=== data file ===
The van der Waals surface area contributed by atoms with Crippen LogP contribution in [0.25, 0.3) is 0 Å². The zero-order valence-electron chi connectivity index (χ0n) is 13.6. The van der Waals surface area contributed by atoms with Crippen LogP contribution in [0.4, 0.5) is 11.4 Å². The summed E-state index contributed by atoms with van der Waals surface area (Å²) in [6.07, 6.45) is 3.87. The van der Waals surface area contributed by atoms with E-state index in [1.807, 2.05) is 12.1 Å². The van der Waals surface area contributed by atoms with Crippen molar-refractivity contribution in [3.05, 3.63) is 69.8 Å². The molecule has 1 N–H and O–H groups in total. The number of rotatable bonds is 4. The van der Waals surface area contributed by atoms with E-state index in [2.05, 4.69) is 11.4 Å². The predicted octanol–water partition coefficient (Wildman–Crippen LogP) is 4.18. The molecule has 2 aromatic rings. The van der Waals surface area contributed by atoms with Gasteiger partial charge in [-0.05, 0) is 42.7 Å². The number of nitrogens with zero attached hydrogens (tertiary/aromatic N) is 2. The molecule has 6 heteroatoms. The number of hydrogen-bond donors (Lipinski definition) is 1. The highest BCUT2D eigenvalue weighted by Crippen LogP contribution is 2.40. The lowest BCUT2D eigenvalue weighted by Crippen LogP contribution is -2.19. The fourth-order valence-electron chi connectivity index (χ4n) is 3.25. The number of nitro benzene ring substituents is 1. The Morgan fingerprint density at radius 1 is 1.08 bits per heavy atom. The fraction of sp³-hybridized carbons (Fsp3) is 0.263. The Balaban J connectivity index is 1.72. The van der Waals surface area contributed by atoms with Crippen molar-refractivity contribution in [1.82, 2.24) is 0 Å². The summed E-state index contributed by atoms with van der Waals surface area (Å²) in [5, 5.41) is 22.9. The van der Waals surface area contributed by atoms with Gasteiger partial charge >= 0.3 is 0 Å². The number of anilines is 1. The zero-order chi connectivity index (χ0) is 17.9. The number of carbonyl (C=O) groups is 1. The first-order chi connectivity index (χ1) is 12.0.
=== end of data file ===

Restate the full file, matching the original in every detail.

The van der Waals surface area contributed by atoms with Crippen LogP contribution in [0.25, 0.3) is 0 Å². The zero-order valence-electron chi connectivity index (χ0n) is 13.6. The van der Waals surface area contributed by atoms with Crippen LogP contribution in [0.4, 0.5) is 11.4 Å². The summed E-state index contributed by atoms with van der Waals surface area (Å²) in [6.07, 6.45) is 3.87. The van der Waals surface area contributed by atoms with E-state index in [1.807, 2.05) is 12.1 Å². The van der Waals surface area contributed by atoms with Crippen molar-refractivity contribution in [3.05, 3.63) is 69.8 Å². The molecule has 1 N–H and O–H groups in total. The number of rotatable bonds is 4. The van der Waals surface area contributed by atoms with E-state index in [2.05, 4.69) is 11.4 Å². The predicted octanol–water partition coefficient (Wildman–Crippen LogP) is 4.18. The molecule has 2 aromatic rings. The van der Waals surface area contributed by atoms with Gasteiger partial charge in [-0.05, 0) is 42.7 Å². The number of nitrogens with zero attached hydrogens (tertiary/aromatic N) is 2. The molecule has 6 heteroatoms. The number of hydrogen-bond donors (Lipinski definition) is 1. The highest BCUT2D eigenvalue weighted by Crippen LogP contribution is 2.40. The lowest BCUT2D eigenvalue weighted by Crippen LogP contribution is -2.19. The fourth-order valence-electron chi connectivity index (χ4n) is 3.25. The number of nitro benzene ring substituents is 1. The Morgan fingerprint density at radius 1 is 1.08 bits per heavy atom. The fraction of sp³-hybridized carbons (Fsp3) is 0.263. The Balaban J connectivity index is 1.72. The van der Waals surface area contributed by atoms with Crippen molar-refractivity contribution in [1.82, 2.24) is 0 Å². The summed E-state index contributed by atoms with van der Waals surface area (Å²) in [5, 5.41) is 22.9. The van der Waals surface area contributed by atoms with Gasteiger partial charge >= 0.3 is 0 Å². The number of anilines is 1. The zero-order chi connectivity index (χ0) is 17.9. The number of carbonyl (C=O) groups is 1. The first-order chi connectivity index (χ1) is 12.0.